I find myself wondering why “Still Mad” lacks the fire and focus of its famous predecessor. Is it possible that feminist readings have lost some of their urgency in our slightly more equal world? Do writers like Alison Bechdel or Claudia Rankine or Maggie Nelson or Anne Carson call out to be read as feminists, rather than the radiant, idiosyncratic talents they are? If we milk their writing for political interpretation, do their imaginative worlds end up reduced, flattened to a more pedestrian message? Are we really gaining much insight with observations like, “Alison struggles to come to terms with the traditional wife and mother who serves the needs of autocratic men”?

In a critique of early feminist criticism, Didion wrote, “That fiction has certain irreducible ambiguities seemed never to occur to these women, nor should it have, for fiction is in most ways hostile to ideology.” The same is true of more ambitious and literary nonfiction and poetry. In the attempt to corral these vast nuanced projects into political readings, their aspirations are often collapsed, simplified.

Of course, the critical landscape has also altered enormously since the early stirrings of feminist literary criticism. What was once radical is now familiar, overwrought, predictable. In some sense, the obviousness of “Still Mad”’s feminist readings is, perversely, a testament to its authors’ achievement. They, along with other pioneering literary critics like Kate Millett and Julia Kristeva, transformed the field of popular literary interpretation. Their own innovation and boldness have made their subsequent work less necessary, less exciting.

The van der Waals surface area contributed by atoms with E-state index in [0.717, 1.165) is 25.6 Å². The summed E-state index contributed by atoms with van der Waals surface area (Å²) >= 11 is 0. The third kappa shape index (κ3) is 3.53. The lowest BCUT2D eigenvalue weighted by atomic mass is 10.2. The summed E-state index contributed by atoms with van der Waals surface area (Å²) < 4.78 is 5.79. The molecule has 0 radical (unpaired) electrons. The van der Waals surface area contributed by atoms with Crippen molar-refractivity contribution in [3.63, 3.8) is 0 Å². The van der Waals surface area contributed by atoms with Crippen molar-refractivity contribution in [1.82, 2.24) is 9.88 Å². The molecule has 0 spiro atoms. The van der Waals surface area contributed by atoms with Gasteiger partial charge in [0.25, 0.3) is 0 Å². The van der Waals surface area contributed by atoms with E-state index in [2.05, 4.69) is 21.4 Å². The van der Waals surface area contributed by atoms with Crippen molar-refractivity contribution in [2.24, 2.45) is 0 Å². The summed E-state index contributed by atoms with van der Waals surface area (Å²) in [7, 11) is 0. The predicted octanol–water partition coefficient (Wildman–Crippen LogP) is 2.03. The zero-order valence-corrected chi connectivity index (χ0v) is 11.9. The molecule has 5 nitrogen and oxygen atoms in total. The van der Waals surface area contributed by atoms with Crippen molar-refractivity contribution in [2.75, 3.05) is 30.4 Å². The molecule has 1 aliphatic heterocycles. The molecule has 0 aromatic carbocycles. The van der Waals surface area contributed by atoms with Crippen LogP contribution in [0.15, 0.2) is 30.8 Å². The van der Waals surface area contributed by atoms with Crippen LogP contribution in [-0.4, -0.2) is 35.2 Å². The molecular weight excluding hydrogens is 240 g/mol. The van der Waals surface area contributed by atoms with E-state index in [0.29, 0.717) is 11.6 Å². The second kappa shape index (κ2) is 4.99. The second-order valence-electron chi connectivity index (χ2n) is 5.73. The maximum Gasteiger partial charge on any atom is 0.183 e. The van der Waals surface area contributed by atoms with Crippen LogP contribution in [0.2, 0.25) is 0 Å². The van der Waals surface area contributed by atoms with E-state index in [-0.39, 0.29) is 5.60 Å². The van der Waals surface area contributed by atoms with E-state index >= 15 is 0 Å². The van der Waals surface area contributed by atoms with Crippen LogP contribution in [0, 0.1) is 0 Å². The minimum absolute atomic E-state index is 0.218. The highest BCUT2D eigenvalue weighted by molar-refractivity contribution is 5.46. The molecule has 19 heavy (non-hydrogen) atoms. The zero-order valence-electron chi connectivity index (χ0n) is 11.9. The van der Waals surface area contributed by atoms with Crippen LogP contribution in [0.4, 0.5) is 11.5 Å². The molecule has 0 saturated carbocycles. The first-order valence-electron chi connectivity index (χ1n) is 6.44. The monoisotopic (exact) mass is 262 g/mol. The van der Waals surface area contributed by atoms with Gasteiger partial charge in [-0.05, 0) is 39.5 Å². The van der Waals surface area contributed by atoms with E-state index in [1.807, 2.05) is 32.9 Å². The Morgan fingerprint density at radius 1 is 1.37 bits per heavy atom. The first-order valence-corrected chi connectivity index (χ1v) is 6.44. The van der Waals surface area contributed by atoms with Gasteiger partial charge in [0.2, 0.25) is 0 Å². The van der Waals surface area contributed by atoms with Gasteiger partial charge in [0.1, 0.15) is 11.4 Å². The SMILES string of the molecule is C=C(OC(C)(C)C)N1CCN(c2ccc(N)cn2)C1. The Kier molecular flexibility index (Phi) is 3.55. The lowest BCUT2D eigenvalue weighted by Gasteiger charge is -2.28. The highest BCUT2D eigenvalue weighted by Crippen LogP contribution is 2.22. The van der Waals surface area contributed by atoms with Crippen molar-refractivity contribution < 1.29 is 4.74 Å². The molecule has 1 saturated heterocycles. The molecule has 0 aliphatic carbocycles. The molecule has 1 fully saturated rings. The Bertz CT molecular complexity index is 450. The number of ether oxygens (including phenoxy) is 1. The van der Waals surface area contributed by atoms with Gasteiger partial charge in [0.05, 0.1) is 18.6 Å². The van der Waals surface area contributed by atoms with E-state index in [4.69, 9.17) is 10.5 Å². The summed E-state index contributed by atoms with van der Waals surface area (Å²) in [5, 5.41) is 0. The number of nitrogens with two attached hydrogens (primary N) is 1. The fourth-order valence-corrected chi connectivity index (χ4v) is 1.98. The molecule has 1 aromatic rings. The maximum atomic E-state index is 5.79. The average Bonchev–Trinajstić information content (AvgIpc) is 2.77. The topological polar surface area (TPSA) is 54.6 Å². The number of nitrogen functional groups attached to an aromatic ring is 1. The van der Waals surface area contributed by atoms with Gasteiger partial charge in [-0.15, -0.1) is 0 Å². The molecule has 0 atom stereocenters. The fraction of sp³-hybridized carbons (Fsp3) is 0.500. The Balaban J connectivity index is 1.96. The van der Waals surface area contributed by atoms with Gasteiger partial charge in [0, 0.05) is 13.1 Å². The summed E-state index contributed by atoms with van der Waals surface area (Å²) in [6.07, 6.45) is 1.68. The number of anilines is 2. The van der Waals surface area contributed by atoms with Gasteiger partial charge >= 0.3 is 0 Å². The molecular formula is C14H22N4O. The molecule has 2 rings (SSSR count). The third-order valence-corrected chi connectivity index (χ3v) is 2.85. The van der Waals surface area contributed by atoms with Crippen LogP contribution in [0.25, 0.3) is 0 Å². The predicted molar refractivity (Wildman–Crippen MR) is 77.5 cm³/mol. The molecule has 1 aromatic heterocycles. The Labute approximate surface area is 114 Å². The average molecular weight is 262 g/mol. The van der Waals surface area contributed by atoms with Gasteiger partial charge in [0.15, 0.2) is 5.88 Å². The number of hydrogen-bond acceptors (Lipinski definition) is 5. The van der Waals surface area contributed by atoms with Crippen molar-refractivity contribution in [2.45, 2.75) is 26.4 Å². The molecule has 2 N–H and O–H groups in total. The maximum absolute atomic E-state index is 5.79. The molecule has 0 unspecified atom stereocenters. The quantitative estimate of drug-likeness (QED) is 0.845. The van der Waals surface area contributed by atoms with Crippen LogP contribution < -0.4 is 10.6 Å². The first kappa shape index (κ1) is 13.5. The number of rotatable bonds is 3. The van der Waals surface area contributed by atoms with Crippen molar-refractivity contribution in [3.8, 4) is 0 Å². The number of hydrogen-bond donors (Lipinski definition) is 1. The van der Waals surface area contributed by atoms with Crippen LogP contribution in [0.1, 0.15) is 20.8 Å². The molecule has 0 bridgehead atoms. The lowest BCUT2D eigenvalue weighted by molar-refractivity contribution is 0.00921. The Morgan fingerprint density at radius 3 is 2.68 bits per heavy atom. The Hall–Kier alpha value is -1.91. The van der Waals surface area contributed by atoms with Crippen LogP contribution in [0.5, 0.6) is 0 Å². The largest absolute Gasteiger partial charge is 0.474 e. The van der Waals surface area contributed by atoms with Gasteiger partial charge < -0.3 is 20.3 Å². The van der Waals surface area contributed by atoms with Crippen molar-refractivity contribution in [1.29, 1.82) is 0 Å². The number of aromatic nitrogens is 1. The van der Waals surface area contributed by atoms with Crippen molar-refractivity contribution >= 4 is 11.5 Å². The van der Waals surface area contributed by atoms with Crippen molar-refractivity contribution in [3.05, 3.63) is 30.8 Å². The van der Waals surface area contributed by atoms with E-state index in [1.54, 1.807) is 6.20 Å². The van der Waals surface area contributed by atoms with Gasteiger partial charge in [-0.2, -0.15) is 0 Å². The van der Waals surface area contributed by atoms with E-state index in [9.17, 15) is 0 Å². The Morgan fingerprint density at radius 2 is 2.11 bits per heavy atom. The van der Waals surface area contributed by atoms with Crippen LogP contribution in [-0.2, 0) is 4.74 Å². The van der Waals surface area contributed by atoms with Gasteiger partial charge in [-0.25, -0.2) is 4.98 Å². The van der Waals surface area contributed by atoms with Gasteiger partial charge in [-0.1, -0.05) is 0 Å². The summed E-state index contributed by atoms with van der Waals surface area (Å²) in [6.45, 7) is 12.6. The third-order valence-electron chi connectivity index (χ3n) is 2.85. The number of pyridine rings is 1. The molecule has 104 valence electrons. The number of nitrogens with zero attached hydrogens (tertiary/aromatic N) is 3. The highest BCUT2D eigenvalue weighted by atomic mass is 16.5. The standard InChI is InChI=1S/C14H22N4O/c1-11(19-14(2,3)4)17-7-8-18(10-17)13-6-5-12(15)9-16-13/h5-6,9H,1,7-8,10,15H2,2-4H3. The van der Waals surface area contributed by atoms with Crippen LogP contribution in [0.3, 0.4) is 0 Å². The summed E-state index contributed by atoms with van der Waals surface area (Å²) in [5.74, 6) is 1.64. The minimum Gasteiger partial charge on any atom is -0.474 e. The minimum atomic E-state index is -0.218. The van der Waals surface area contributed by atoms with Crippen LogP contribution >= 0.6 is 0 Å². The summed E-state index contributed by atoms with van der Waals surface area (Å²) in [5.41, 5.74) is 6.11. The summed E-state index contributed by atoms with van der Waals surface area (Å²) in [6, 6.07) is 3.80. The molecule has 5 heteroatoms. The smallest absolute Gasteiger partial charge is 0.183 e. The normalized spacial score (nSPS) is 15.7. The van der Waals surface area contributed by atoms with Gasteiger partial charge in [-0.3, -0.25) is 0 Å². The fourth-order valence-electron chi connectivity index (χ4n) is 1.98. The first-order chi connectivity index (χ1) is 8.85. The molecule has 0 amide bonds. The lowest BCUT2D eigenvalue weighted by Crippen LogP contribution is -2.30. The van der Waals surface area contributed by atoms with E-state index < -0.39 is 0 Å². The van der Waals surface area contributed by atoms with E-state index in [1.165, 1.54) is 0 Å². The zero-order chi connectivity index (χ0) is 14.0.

Because many of the contemporary writers they explore are consciously and explicitly grappling with feminist themes, we may not need critics to exhume them in the way Gilbert and Gubar did so creatively with novelists like Charlotte Brontë and Jane Austen. In “The Madwoman in the Attic,” the critics juxtaposed a quote from Simone de Beauvoir with something Emma said in Austen’s classic to fruitfully illuminate the struggle of Austen’s characters to accept their feminine roles. But the political messages and motivations are hardly buried in the work of writers like Margaret Atwood, Adrienne Rich and Maggie Nelson, and so the labor of uncovering them requires less imaginative and intellectual bravura.

Though “Still Mad” may not feel as profound, intellectually sinewy or fiercely focused as “The Madwoman in the Attic,” it remains an excellent resource for anyone seeking a spirited guide through the past few decades of feminist history. One can feel the sensibilities of these two pioneering scholars — humane, fair, impassioned, well intentioned — hovering over the page.